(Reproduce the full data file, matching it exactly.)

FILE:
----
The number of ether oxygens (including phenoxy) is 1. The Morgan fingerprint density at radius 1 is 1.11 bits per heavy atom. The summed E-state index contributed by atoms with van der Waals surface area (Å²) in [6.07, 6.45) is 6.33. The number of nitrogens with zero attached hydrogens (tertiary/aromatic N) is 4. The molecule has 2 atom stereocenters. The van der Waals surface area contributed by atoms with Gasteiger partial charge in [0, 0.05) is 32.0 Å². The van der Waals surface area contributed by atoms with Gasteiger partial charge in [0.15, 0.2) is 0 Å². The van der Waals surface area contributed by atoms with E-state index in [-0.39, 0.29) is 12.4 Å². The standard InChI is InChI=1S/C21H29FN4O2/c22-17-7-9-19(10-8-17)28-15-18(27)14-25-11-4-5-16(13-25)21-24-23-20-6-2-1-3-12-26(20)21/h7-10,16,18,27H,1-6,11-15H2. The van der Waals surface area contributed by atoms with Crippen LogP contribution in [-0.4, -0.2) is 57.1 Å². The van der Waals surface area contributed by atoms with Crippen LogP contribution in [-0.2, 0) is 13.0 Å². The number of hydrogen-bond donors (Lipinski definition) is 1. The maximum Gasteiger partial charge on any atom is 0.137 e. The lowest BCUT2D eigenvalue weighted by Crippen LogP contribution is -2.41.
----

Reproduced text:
The number of ether oxygens (including phenoxy) is 1. The Morgan fingerprint density at radius 1 is 1.11 bits per heavy atom. The summed E-state index contributed by atoms with van der Waals surface area (Å²) in [6.07, 6.45) is 6.33. The number of nitrogens with zero attached hydrogens (tertiary/aromatic N) is 4. The molecule has 2 atom stereocenters. The van der Waals surface area contributed by atoms with Gasteiger partial charge in [0, 0.05) is 32.0 Å². The van der Waals surface area contributed by atoms with Gasteiger partial charge in [0.15, 0.2) is 0 Å². The van der Waals surface area contributed by atoms with E-state index in [-0.39, 0.29) is 12.4 Å². The standard InChI is InChI=1S/C21H29FN4O2/c22-17-7-9-19(10-8-17)28-15-18(27)14-25-11-4-5-16(13-25)21-24-23-20-6-2-1-3-12-26(20)21/h7-10,16,18,27H,1-6,11-15H2. The van der Waals surface area contributed by atoms with Crippen LogP contribution in [-0.4, -0.2) is 57.1 Å². The van der Waals surface area contributed by atoms with Crippen LogP contribution in [-0.2, 0) is 13.0 Å². The number of hydrogen-bond donors (Lipinski definition) is 1. The maximum Gasteiger partial charge on any atom is 0.137 e. The lowest BCUT2D eigenvalue weighted by Crippen LogP contribution is -2.41.